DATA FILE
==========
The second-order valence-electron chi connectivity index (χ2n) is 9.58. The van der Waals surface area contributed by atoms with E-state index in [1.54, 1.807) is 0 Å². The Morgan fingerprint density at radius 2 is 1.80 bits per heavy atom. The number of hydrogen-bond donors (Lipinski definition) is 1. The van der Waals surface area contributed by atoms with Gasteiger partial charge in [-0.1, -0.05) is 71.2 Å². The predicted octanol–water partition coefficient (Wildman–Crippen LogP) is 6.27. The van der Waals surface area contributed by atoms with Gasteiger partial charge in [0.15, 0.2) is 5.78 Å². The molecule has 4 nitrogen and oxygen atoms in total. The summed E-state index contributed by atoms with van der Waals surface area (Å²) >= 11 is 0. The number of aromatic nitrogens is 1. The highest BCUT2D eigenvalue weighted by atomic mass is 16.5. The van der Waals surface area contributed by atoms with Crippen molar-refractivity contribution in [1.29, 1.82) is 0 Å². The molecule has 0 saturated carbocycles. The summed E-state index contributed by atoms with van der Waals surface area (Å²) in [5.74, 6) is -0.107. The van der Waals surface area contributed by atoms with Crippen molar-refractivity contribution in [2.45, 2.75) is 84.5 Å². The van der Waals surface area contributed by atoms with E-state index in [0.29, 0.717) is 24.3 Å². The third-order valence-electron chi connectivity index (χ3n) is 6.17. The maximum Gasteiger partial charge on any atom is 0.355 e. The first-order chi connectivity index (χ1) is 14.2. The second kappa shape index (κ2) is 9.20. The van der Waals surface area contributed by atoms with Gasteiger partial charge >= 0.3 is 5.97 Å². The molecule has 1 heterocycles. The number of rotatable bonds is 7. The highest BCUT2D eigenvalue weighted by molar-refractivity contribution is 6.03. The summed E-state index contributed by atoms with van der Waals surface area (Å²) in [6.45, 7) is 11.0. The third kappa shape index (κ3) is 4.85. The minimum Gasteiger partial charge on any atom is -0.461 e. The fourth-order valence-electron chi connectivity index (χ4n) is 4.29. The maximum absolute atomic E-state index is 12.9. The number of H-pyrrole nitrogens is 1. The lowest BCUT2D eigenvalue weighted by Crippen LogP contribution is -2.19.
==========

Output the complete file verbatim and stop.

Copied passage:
The second-order valence-electron chi connectivity index (χ2n) is 9.58. The van der Waals surface area contributed by atoms with E-state index in [1.54, 1.807) is 0 Å². The Morgan fingerprint density at radius 2 is 1.80 bits per heavy atom. The number of hydrogen-bond donors (Lipinski definition) is 1. The van der Waals surface area contributed by atoms with Gasteiger partial charge in [-0.1, -0.05) is 71.2 Å². The predicted octanol–water partition coefficient (Wildman–Crippen LogP) is 6.27. The van der Waals surface area contributed by atoms with Gasteiger partial charge in [0.15, 0.2) is 5.78 Å². The molecule has 4 nitrogen and oxygen atoms in total. The summed E-state index contributed by atoms with van der Waals surface area (Å²) >= 11 is 0. The number of aromatic nitrogens is 1. The highest BCUT2D eigenvalue weighted by atomic mass is 16.5. The van der Waals surface area contributed by atoms with Crippen molar-refractivity contribution in [1.29, 1.82) is 0 Å². The molecule has 0 saturated carbocycles. The summed E-state index contributed by atoms with van der Waals surface area (Å²) in [5.74, 6) is -0.107. The van der Waals surface area contributed by atoms with Crippen molar-refractivity contribution in [2.45, 2.75) is 84.5 Å². The van der Waals surface area contributed by atoms with E-state index in [0.29, 0.717) is 24.3 Å². The third-order valence-electron chi connectivity index (χ3n) is 6.17. The maximum Gasteiger partial charge on any atom is 0.355 e. The first-order chi connectivity index (χ1) is 14.2. The second kappa shape index (κ2) is 9.20. The van der Waals surface area contributed by atoms with Gasteiger partial charge >= 0.3 is 5.97 Å². The molecule has 1 heterocycles. The number of rotatable bonds is 7. The highest BCUT2D eigenvalue weighted by molar-refractivity contribution is 6.03. The summed E-state index contributed by atoms with van der Waals surface area (Å²) in [6.45, 7) is 11.0. The third kappa shape index (κ3) is 4.85. The minimum Gasteiger partial charge on any atom is -0.461 e. The fourth-order valence-electron chi connectivity index (χ4n) is 4.29. The maximum absolute atomic E-state index is 12.9. The number of H-pyrrole nitrogens is 1. The lowest BCUT2D eigenvalue weighted by Crippen LogP contribution is -2.19.